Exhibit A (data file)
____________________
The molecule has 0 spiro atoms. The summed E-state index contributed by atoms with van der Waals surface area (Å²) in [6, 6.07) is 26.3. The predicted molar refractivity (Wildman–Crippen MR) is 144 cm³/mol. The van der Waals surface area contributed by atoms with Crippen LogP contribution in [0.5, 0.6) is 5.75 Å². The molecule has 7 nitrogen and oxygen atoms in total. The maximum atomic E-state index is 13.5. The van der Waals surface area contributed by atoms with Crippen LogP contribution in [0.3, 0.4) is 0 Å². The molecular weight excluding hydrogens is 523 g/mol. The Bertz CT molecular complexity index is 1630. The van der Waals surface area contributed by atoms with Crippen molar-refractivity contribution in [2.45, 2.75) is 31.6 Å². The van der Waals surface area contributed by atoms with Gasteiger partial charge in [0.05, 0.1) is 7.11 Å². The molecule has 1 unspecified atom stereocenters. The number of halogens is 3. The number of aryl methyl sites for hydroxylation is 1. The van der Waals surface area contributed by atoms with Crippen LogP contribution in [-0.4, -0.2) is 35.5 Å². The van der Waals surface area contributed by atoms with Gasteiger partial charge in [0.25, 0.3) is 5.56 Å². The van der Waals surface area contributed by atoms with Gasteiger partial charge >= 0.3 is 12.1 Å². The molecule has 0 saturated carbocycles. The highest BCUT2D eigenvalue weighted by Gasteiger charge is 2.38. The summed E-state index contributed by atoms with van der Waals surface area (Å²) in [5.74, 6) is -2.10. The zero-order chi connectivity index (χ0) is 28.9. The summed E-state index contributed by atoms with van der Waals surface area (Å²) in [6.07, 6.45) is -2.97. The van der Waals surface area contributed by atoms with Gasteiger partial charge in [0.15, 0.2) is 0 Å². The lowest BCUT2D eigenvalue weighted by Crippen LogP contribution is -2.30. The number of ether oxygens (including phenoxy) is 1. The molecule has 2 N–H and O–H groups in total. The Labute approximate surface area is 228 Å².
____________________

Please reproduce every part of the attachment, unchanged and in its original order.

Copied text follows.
The molecule has 0 spiro atoms. The summed E-state index contributed by atoms with van der Waals surface area (Å²) in [6, 6.07) is 26.3. The predicted molar refractivity (Wildman–Crippen MR) is 144 cm³/mol. The van der Waals surface area contributed by atoms with Crippen LogP contribution in [0.5, 0.6) is 5.75 Å². The molecule has 7 nitrogen and oxygen atoms in total. The maximum atomic E-state index is 13.5. The van der Waals surface area contributed by atoms with Crippen LogP contribution in [0.3, 0.4) is 0 Å². The molecular weight excluding hydrogens is 523 g/mol. The Bertz CT molecular complexity index is 1630. The van der Waals surface area contributed by atoms with Crippen molar-refractivity contribution in [2.45, 2.75) is 31.6 Å². The van der Waals surface area contributed by atoms with Gasteiger partial charge in [0.05, 0.1) is 7.11 Å². The molecule has 1 unspecified atom stereocenters. The number of halogens is 3. The number of aryl methyl sites for hydroxylation is 1. The van der Waals surface area contributed by atoms with Crippen LogP contribution in [-0.4, -0.2) is 35.5 Å². The van der Waals surface area contributed by atoms with Gasteiger partial charge in [0.25, 0.3) is 5.56 Å². The van der Waals surface area contributed by atoms with Gasteiger partial charge >= 0.3 is 12.1 Å². The molecule has 0 saturated carbocycles. The highest BCUT2D eigenvalue weighted by Gasteiger charge is 2.38. The summed E-state index contributed by atoms with van der Waals surface area (Å²) in [5.74, 6) is -2.10. The zero-order chi connectivity index (χ0) is 28.9. The summed E-state index contributed by atoms with van der Waals surface area (Å²) in [6.07, 6.45) is -2.97. The van der Waals surface area contributed by atoms with Gasteiger partial charge in [0.15, 0.2) is 0 Å². The lowest BCUT2D eigenvalue weighted by Crippen LogP contribution is -2.30. The number of ether oxygens (including phenoxy) is 1. The molecule has 2 N–H and O–H groups in total. The Labute approximate surface area is 228 Å².